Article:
Navigation Links
JScreen public health initiative launches to fight Jewish genetic diseases
Date:9/16/2013

ATLANTA, Sept. 16, 2013 /PRNewswire/ -- Fighting hereditary disease among Jews is the aim of a multi-state public health initiative launched today, called JScreen.  The JScreen program (www.jscreen.org), managed by Emory University School of Medicine's Department of Human Genetics, provides at-home genetic screening and private counseling for people with Jewish lineage to determine their risk for hereditary diseases that could be passed to their children.  

Today's geneticists have identified genetic markers for 19 genetic diseases that are more common in the Jewish-Ashkenazi community, including Tay-Sachs and Canavan disease. The carriers are healthy but they can pass the diseases along to their children. Couples who are both carriers can risk unknowingly having children with one of these diseases. JScreen also offers an expanded panel, useful for couples of mixed descent and interfaith couples, which screens for a total of 80 diseases.

"By leveraging advances in genetic testing and online education that allow people to be screened in the comfort of their homes, we are removing barriers to allow more people to be screened," said Patricia Zartman Page, JScreen senior director at the Emory School of Medicine's Department of Human Genetics.

JScreen makes testing for common genetic diseases simple - providing an easy-to-use at-home saliva test that gives people who are planning to have children an unprecedented understanding of their own genetic makeup and risks relating to their children's health. If a person or couple's risk is elevated, genetic counselors from Emory University School of Medicine will privately address their results, options and resources to help ensure a healthy pregnancy and healthy baby.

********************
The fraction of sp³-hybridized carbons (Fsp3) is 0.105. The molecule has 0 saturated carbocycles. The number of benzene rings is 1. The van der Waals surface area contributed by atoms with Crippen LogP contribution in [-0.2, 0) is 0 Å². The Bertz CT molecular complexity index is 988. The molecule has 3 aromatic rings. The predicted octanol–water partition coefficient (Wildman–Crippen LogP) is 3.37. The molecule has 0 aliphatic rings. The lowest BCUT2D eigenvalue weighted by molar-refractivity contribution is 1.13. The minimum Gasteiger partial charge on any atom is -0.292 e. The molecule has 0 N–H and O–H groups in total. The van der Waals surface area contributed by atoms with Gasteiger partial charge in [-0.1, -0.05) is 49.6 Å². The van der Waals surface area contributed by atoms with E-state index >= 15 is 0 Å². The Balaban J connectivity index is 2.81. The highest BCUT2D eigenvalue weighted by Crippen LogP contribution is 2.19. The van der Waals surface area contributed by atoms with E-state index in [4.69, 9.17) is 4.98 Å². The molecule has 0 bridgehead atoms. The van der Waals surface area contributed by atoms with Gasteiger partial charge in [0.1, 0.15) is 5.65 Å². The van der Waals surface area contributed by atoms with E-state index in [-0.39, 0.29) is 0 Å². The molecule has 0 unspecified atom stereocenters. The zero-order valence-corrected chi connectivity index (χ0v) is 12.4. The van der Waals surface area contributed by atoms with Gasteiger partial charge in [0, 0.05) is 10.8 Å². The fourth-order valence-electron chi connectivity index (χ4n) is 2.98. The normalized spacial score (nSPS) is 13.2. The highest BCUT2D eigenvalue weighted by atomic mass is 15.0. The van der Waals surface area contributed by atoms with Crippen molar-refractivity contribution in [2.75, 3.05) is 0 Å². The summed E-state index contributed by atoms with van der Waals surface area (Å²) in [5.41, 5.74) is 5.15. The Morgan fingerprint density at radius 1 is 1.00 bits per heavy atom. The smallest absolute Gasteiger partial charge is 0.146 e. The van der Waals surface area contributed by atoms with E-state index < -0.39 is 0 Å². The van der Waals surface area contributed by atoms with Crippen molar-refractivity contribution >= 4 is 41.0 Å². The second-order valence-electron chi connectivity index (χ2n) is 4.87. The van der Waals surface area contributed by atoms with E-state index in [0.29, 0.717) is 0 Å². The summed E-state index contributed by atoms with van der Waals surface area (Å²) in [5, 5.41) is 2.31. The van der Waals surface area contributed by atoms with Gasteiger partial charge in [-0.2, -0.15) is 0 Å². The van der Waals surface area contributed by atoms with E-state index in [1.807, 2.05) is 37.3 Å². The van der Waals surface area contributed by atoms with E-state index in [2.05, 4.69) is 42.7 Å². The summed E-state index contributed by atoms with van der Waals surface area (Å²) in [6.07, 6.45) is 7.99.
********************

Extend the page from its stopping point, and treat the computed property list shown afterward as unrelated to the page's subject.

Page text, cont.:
"Most of the time, we are able to reassure couples that their future children are not at increased risk for these devastating diseases," said Karen Arnovitz Grinzaid, JScreen senior director at the Emory School of Medicine's Department of Human Genetics. "When we do find a carrier couple, we offer a variety of options to help them have healthy children. Without screening, the couples would not have known they were at risk."

An estimated 76 percent of young Jewish men and women have not been tested, according to Emory's own research. Now JScreen is here to provide everyday people with ready access to cutting-edge Jewish genetic testing technology, patient education and genetic counseling services. People interested in requesting the kit can visit the program's website at www.JScreen.org to learn more.

JScreen will start in Georgia, Florida, North and South Carolina, Virginia, Maryland and the District of Columbia. For individuals with medical insurance, the cost of screening will usually not exceed $99, and is often much lower, depending on insurance.

Join the JScreen movement and conversation online by connecting with us socially at: www.facebook.com/myJScreen; www.twitter.com/myJScreen; www.youtube.com/myJScreen

About JScreen

JScreen (www.JScreen.org) is a non-profit, community-based public health initiative dedicated to preventing Jewish genetic diseases. Headquartered in Atlanta at Emory University School of Medicine, the JScreen initiative is a collaboration among clinical geneticists, socially minded businesses and nonprofits to provide everyday people with a ready access point to cutting-edge genetic testing technology, patient education and genetic counseling services.

About Emory University School of Medicine